Yesterday's announcement by the Federal Government that it
would not reinstate the Home Insulation Program
("HIP") component of the Renewable
Energy Bonus Scheme, (as it had previously promised), represents a
significant additional blow to those in industry who have been
adversely affected by the previous cancellation of the HIP.
As reported in our e-alert of 2 March 2010, many freight
forwarders, customs brokers and transport companies had been
adversely affected by the cancellation of the HIP. In the main,
this arose from circumstances where these service providers found
that their clients would not take delivery or pay for the
insulation which had been transported (or could not) due to the
cancellation of the HIP. In those circumstances, those parties had
incurred significant costs with little prospect of recovering those
costs. Such costs included payment of customs duty, GST, container
detention, storage costs and related transport charges. The problem
for those service providers is that while normally they would sell
the goods under their control to defray their costs and take
proceedings to recover any amounts still outstanding, there was
next to no market available to sell the insulation under their
control and, in any event, there were significant doubts as to the
quality of that insulation. Even if they could sell the insulation,
their customers would not have been able to pay any balance of
costs outstanding as businesses had effectively terminated when the
HIP had been terminated. Accordingly, normal mechanisms to assist
in covering relevant costs would give little comfort in the ability
to recover amounts owing. Even so, a number of those affected had
hoped that the promised reinstatement of the HIP in June 2010 would
provide a market for the insulation at a reasonable price which
would have better enabled them to cover their losses and their
importer or insulation installer company clients would be more
financially able to pay any other amounts owing.
However, the announcement yesterday by the Federal Government
that the HIP would not be reinstated means that there is little (if
any) likelihood of there being a market for the insulation held by
affected service providers. This is a significant blow, especially
given that the customers of those service providers will also have
no prospects of re-establishing their businesses and paying any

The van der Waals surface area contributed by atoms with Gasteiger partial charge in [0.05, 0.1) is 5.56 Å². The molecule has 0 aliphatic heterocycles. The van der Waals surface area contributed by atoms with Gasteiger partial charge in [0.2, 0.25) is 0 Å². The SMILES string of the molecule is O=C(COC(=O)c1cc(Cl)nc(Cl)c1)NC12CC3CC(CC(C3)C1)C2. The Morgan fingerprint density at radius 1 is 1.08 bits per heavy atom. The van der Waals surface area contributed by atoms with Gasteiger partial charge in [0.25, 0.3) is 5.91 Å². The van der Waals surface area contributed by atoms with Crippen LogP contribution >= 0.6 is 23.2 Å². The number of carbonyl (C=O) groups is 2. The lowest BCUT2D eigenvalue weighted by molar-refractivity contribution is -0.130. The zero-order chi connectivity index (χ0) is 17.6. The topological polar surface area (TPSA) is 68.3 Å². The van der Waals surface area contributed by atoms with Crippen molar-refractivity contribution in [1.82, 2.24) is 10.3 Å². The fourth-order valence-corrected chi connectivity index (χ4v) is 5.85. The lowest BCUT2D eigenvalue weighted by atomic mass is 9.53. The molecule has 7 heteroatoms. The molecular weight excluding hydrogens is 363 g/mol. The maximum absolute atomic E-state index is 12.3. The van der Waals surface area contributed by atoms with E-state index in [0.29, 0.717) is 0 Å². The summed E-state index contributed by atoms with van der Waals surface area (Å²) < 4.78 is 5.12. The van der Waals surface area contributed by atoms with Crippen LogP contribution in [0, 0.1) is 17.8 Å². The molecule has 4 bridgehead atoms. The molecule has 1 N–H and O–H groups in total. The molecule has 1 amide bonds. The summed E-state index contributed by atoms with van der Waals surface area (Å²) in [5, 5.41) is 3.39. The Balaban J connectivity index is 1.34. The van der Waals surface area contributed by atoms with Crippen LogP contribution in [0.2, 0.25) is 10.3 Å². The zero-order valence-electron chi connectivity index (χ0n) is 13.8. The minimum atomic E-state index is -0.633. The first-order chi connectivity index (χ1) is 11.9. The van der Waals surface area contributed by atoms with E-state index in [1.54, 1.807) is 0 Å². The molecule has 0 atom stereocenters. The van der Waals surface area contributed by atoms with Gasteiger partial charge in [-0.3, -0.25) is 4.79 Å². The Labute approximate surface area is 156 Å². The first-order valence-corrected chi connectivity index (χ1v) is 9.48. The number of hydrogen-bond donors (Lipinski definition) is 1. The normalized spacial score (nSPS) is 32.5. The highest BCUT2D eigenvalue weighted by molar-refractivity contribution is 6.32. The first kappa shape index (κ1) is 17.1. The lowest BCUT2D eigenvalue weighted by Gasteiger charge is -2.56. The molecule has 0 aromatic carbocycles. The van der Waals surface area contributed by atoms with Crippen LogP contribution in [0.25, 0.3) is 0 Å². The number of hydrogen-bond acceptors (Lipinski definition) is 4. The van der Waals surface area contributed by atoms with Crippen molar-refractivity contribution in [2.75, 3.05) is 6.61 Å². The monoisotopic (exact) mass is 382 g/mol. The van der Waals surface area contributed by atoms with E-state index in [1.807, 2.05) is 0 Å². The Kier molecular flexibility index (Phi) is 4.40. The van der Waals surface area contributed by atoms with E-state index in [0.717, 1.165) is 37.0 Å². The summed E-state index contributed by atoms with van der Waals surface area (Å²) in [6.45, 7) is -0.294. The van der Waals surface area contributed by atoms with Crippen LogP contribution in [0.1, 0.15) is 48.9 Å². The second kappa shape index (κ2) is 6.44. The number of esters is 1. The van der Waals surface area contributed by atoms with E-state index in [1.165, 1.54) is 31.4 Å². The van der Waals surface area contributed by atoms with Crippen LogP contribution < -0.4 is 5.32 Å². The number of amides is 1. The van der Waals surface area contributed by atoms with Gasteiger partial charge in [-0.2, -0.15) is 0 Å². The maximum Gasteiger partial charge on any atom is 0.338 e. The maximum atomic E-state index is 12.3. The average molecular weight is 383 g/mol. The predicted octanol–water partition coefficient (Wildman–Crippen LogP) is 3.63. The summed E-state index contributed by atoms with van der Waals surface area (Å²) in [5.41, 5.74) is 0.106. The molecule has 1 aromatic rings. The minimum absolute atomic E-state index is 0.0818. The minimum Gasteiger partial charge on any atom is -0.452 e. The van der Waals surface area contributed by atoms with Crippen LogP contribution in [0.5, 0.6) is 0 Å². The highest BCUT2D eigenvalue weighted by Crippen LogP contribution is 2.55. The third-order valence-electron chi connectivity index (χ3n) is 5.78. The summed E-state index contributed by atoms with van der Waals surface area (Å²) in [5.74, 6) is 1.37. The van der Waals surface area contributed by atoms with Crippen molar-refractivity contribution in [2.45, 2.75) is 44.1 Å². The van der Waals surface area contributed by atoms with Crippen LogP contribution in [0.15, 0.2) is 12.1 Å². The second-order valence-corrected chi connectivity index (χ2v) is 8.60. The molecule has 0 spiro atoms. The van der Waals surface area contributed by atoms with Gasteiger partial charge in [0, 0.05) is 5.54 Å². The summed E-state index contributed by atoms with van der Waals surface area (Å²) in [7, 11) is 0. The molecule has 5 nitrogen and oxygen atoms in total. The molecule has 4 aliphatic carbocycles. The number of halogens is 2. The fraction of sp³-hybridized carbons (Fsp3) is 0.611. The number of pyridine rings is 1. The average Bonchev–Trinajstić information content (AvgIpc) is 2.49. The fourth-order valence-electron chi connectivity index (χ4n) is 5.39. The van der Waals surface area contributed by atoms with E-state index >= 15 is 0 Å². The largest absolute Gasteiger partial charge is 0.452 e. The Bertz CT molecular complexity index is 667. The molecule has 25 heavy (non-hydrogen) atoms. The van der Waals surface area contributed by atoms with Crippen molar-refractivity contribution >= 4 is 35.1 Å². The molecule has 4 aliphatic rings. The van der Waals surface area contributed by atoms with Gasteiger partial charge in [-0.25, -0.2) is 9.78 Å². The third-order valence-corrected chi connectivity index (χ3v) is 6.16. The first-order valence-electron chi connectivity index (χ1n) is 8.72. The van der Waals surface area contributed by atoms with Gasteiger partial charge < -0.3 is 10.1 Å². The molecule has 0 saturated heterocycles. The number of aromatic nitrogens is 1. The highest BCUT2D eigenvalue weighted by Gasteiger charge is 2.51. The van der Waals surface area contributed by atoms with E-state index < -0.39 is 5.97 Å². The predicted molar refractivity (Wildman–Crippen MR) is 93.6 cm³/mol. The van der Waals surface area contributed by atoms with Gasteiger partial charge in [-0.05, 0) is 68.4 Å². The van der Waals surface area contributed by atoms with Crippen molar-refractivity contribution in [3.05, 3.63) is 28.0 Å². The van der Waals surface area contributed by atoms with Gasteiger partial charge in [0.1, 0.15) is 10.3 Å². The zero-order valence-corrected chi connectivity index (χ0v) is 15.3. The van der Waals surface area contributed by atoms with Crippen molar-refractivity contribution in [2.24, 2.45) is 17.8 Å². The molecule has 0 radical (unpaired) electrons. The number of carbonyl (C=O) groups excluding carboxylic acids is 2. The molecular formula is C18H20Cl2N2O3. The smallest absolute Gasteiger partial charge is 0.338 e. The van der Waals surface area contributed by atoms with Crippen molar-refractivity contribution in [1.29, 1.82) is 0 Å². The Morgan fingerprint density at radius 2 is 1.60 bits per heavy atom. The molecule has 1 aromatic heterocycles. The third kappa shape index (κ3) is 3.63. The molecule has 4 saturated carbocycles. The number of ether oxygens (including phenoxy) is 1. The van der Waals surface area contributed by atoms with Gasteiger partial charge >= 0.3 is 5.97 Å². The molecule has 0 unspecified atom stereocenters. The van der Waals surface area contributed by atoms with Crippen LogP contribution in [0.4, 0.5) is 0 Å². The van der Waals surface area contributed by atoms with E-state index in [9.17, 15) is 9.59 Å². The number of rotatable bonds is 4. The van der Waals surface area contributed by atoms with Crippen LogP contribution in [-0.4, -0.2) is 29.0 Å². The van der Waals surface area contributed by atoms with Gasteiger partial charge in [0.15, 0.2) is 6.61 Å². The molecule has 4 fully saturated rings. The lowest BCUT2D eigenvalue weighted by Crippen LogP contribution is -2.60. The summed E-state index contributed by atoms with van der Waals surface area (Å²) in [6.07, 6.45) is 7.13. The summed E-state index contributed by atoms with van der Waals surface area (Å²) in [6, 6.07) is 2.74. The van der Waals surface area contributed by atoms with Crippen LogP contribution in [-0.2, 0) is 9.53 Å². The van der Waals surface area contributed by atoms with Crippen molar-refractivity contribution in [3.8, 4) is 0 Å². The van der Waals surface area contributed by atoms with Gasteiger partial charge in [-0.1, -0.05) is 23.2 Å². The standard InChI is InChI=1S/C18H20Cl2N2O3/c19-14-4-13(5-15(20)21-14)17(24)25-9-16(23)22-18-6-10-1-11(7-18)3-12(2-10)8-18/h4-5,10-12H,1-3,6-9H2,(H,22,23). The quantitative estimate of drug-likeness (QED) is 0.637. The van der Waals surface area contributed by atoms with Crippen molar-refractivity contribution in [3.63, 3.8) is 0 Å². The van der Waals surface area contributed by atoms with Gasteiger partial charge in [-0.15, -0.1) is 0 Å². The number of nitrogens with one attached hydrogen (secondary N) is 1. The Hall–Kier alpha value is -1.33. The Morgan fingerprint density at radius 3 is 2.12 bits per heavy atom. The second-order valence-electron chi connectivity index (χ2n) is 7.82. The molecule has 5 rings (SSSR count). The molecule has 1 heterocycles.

amounts owing. A number of service providers are now faced with
difficult questions as to how to dispose of the insulation they
hold (so as to reduce storage costs), including whether the
insulation should merely be dumped (by way of landfill), or
re-exported to other markets overseas where there might be some
prospect of recovering some amounts even after payment of export
and other charges.
The announcement yesterday by the Federal Government has also
given little comfort to those affected that the type of
compensation which is being made available will extend to them. At
the time that the HIP was cancelled earlier this year, comments
from the Minister's office were to the effect that these were
largely commercial issues for those in the supply chain and that
they could seek to recover amounts owing through the sale of the
insulation they held. Presumably, even the Federal Government will
now recognise that by its failure to reinstate the HIP (as
expressly and unequivocally promised), there is no prospect of
those affected in industry being able to recover losses from the
insulation they currently hold. If (as it seems), the Federal
Government is looking at a support package for
"legitimate" operators adversely affected by the steps
taken by the Federal Government in relation to the HIP, then you
would hope that the Federal Government would take a similar stance
towards legitimate operators in the supply chain who have been
adversely affected through the manner in which the Government has
handled the HIP.
As you are aware, we are acting for a number of the service
providers and given that the announcement of the Federal Government
seems to have closed off avenues for commercial recovery of costs,
we will now move to a more direct call for compensation for those
parties without unnecessary delay or inconvenience.
The content of this article is intended to provide a general
guide to the subject matter. Specialist advice should be sought
about your specific circumstances.
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